Key management

5. SPIFFE and 6. SPIRE

SPIFFE and SPIRE are both open source CNCF incubation projects that provide companies with a standard and toolset for building trust between software services. You can do this without having to use network-based security controls or secrets. SPIFFE is a “universal identity control plane” that uses platform-independent, cryptographic identities to securely authenticate software services across platforms and databases. SPIRE implements the SPIFFE standards and specifications in heterogeneous environments. Together, they provide robust key management services for your cloud-native workflows.

Observability and Analysis: Monitoring

7. Prometheus

Prometheus is a free and open source CNCF graduation project that offers event monitoring and alerting. It collects and stores real-time metrics and then generates alerts about the health, performance, and behavior of a system. You can then act on the insights provided by Prometheus to resolve security incidents and inefficient systems to drive end-to-end agility and security in your CI / CD pipeline.

8. Cortex

Cortex builds on Prometheus and adds horizontal scalability and cloud-native storage capabilities. To be more specific, Cortex can run on multiple computers in a cluster and store metric data virtually indefinitely.

9. Thanos

Thanos is a CNCF incubation project that is quite similar to Cortex in that it expands Prometheus’ capabilities by offering high availability and “unlimited” long-term storage.

Observability and Analysis: Logging

10. Fluent

Fluentd is an open source data collection project that creates a unified logging layer for your cloud stack. Fluentd collects, filters, buffers, and outputs logs across multiple sources and destinations. It’s lightweight and can only take 30-40MB to run and handle up to 13,000 events / second / core. In addition, a library of plugins gives developers the flexibility to extend Fluentd’s functionality to suit their needs.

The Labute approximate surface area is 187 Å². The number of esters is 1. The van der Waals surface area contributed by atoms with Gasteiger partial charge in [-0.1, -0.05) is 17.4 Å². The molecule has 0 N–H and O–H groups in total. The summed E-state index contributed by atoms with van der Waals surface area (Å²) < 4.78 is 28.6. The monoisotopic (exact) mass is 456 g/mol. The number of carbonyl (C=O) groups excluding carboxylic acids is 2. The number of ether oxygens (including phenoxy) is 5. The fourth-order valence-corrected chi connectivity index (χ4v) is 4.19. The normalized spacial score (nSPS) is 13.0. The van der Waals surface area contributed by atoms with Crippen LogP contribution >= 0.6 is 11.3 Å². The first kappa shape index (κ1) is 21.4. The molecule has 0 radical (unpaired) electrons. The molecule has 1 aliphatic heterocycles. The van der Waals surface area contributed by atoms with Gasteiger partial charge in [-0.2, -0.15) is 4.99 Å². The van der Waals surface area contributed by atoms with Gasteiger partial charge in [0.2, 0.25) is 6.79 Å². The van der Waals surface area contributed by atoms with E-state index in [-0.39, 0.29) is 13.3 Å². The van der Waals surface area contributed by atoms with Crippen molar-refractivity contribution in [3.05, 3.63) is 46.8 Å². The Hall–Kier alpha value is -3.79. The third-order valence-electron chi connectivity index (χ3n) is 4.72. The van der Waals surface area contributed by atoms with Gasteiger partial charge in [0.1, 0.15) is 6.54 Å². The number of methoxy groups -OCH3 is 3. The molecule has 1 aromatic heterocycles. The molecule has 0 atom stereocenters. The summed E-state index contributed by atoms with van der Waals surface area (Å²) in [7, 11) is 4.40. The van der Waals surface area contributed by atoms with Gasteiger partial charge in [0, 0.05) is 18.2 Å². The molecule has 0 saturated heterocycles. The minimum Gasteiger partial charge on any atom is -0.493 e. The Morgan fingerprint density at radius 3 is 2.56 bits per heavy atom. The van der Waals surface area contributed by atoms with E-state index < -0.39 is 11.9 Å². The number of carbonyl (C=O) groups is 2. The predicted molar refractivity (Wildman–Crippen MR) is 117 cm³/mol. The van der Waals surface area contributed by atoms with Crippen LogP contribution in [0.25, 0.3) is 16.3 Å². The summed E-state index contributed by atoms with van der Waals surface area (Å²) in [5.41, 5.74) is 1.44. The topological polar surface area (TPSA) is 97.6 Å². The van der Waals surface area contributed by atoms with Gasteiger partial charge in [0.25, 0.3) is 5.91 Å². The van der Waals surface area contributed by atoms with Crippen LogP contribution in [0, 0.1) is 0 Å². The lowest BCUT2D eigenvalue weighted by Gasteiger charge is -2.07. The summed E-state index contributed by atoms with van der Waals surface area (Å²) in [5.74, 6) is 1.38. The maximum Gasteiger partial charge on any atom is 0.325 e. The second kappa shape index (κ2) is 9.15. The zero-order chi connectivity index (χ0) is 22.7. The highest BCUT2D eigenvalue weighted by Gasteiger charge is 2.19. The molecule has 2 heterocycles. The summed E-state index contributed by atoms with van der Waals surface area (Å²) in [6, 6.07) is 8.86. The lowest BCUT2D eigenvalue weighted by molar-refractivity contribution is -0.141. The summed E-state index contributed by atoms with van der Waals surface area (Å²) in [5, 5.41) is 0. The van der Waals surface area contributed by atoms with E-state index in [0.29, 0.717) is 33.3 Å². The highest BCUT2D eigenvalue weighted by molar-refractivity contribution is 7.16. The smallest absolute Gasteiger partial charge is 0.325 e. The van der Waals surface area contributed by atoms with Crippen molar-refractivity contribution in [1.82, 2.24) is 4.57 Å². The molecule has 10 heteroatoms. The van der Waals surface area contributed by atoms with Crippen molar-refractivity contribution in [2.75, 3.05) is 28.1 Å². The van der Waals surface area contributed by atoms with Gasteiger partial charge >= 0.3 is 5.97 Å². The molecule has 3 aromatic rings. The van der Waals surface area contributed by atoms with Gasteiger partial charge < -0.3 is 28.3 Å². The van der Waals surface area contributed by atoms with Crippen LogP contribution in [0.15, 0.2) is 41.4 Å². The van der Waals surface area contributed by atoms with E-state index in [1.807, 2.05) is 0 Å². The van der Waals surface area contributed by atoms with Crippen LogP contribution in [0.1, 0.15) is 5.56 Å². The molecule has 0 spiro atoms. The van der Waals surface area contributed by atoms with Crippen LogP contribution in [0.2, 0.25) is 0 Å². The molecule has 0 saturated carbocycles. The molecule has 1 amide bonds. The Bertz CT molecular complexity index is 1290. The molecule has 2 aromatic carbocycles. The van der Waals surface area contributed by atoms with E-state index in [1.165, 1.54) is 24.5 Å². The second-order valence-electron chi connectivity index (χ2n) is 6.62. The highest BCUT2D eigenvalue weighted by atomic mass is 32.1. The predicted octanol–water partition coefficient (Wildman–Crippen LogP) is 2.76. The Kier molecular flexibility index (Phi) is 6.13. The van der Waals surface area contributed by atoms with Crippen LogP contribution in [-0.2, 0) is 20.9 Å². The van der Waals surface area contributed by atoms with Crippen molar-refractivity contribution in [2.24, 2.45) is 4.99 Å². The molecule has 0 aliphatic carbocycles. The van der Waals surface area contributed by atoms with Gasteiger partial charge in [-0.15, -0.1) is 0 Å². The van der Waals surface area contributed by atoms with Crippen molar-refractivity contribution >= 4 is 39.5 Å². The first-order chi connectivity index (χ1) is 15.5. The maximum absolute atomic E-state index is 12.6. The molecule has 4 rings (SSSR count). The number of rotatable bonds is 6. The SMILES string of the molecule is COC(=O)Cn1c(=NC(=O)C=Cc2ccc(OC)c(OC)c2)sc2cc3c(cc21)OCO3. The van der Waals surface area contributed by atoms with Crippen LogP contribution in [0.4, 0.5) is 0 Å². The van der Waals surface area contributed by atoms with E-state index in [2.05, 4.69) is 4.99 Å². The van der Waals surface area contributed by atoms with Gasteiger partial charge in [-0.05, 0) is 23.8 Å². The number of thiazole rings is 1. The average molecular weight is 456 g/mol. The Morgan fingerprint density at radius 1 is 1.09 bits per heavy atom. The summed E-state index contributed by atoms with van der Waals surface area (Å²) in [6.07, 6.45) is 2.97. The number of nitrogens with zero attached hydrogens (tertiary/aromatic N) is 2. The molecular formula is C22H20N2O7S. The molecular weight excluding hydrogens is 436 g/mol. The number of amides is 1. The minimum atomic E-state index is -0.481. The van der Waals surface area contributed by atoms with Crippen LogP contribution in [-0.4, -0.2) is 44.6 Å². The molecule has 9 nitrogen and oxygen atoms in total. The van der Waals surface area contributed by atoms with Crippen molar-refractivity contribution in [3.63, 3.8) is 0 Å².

Observability and Analysis: Tracing

11. Hunter

The CNCF graduate project Jaeger is an open source end-to-end distributed tracing system for your microservices architecture. It monitors and resolves transactions between distributed services that are part of your cloud-native DevSecOps workflow. Additional services offered by Jaeger include performance and latency optimization, root cause analysis, service dependency analysis and distributed context dissemination.

12. Open Telemetry

OpenTelemetry is an open source CNCF incubation project that provides developers with an observability framework. It includes a collection of tools, APIs, and software development kits (SDKs) to collect telemetry data from cloud-native applications. OpenTelemetry can be used to instrument, collect, generate, and export metrics, traces, and logs to monitor the health, behavior, and performance of your cloud-native software.

One of the core principles of DevSecOps is to move security to the left – and this “move left” approach means that team members are actively involved in monitoring and implementing security from the start of development. While the above tools and frameworks contribute to a culture of safe DevOps, they are not the be-all and end-all of a successful DevSecOps implementation. Developers still need training to incorporate these tools into their workflows and to be incorporated into the new approach. In addition, security best practices must be built into the corporate culture to ensure that these tools are implemented and used appropriately and effectively. The tools you choose also contribute to how seamless the transition is. So make sure you choose tools that are easier to incorporate into your CI / CD pipelines.

Featured image: Piqsels